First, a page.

Unscrambling the constitution,  - which is now what is needed - will be very tricky. I'm not going into that now. But, despite the infighting, we are a lot better off now than we were a month ago.

Sunday, June 29, 2014

Come home to Scotland!

How lucky we are in Scotland to have a colourful and vibrant clan culture to underpin our tourism industry! But are we looking after our Diaspora?...making it easy for folk to find and enjoy the experiences that they seek?

Yesterday I was at the very successful 'Bannockburn Live'. An effective 'battle performance', great music and good local food were marred only by some rain and a wee problem with traffic management. The clan tents were busy, especially when Robert the Bruce himself was doing the rounds.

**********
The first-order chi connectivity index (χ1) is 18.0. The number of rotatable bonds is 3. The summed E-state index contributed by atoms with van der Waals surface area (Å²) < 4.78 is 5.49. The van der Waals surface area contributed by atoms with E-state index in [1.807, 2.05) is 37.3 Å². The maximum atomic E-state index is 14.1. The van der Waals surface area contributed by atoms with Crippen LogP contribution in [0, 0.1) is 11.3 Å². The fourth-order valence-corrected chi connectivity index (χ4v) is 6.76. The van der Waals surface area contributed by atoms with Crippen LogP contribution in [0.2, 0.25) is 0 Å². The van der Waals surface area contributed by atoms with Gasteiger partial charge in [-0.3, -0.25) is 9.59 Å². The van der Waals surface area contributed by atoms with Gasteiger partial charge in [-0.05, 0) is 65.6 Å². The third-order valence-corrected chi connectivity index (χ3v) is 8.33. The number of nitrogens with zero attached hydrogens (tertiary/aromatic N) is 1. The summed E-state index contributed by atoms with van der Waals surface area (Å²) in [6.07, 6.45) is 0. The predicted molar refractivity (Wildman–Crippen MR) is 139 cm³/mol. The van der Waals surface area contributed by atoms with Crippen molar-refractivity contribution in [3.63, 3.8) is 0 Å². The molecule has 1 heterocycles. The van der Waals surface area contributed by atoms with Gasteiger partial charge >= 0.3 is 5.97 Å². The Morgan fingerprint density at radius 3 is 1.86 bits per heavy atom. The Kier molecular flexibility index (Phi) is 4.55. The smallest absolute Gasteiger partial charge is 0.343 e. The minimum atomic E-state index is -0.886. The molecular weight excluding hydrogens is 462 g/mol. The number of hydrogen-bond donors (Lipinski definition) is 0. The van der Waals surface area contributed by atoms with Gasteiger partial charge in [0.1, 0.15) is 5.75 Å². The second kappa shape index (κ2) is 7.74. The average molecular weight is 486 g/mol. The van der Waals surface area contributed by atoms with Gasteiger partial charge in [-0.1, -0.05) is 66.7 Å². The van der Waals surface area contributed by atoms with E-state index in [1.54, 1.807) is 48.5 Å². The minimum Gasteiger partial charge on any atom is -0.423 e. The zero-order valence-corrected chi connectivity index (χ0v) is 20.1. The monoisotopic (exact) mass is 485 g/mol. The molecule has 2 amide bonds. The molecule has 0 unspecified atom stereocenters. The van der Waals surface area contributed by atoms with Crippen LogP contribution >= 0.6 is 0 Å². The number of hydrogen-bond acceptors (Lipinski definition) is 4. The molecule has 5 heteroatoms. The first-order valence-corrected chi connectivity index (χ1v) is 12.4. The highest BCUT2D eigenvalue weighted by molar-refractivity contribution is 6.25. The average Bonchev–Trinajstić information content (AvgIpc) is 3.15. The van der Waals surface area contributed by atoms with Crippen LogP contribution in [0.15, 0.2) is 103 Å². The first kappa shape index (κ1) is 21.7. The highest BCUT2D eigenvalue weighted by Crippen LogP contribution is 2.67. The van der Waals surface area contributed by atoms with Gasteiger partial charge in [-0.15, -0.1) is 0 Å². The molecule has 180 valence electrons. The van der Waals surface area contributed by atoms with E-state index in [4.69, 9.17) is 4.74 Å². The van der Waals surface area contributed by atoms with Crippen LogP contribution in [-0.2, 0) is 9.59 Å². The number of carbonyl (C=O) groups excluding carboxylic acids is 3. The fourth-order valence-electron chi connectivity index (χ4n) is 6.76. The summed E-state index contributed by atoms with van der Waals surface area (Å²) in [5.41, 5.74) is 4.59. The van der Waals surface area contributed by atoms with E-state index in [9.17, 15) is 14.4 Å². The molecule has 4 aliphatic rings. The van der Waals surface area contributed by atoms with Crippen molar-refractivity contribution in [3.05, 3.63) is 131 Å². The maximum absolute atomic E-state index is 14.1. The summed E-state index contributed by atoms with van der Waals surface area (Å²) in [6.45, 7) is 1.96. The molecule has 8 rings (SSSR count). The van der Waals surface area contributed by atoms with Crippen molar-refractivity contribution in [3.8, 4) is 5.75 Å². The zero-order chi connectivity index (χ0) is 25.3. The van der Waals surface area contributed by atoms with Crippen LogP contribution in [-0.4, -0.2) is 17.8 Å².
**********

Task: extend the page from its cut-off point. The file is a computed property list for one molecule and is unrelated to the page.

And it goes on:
Tomorrow I am at a meeting to discuss how to 'develop the potential of clan tourism in Scotland'. So, as I mow the grass, my mind inevitably turns to what can be learned from 'Bannockburn Live' and how we can build on it...

Correcting my un-straight lines, I conclude that Highland Games elsewhere are in many cases grander affairs than here in Scotland, but an event such as 'Bannockburn Live' or a Scottish Highland Games offers a 'Rooted Authenticity'. This may come from some or all of the following...
  • A historic setting - castle, battlefield, iconic venue such as Holyrood Park, or somewhere that resonates in clan history.
  • Clan events before or afterwards, and/or the opportunity to tour remote clan lands, seek out family heritage - or visit popular attractions.